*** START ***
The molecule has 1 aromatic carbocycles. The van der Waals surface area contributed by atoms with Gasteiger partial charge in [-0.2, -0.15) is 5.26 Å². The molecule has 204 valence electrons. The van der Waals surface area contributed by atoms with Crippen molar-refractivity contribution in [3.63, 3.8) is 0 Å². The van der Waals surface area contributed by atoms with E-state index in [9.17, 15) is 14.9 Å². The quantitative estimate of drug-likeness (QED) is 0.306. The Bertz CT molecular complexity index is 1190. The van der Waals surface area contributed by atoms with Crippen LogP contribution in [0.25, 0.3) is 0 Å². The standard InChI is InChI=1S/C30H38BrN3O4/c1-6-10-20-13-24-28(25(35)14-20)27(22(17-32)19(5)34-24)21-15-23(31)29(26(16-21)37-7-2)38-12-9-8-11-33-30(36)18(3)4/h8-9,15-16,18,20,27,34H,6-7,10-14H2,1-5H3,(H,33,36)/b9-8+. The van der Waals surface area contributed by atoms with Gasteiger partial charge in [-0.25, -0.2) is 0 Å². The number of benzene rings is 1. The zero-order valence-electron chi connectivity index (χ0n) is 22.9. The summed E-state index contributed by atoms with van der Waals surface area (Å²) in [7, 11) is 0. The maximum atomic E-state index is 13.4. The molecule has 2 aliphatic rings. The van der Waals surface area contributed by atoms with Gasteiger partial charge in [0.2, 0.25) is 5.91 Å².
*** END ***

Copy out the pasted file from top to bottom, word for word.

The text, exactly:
The molecule has 1 aromatic carbocycles. The van der Waals surface area contributed by atoms with Gasteiger partial charge in [-0.2, -0.15) is 5.26 Å². The molecule has 204 valence electrons. The van der Waals surface area contributed by atoms with Crippen molar-refractivity contribution in [3.63, 3.8) is 0 Å². The van der Waals surface area contributed by atoms with E-state index in [9.17, 15) is 14.9 Å². The quantitative estimate of drug-likeness (QED) is 0.306. The Bertz CT molecular complexity index is 1190. The van der Waals surface area contributed by atoms with Crippen LogP contribution in [0.25, 0.3) is 0 Å². The standard InChI is InChI=1S/C30H38BrN3O4/c1-6-10-20-13-24-28(25(35)14-20)27(22(17-32)19(5)34-24)21-15-23(31)29(26(16-21)37-7-2)38-12-9-8-11-33-30(36)18(3)4/h8-9,15-16,18,20,27,34H,6-7,10-14H2,1-5H3,(H,33,36)/b9-8+. The van der Waals surface area contributed by atoms with Gasteiger partial charge in [-0.25, -0.2) is 0 Å². The number of benzene rings is 1. The zero-order valence-electron chi connectivity index (χ0n) is 22.9. The summed E-state index contributed by atoms with van der Waals surface area (Å²) in [7, 11) is 0. The maximum atomic E-state index is 13.4. The molecule has 2 aliphatic rings. The van der Waals surface area contributed by atoms with Gasteiger partial charge in [0.2, 0.25) is 5.91 Å².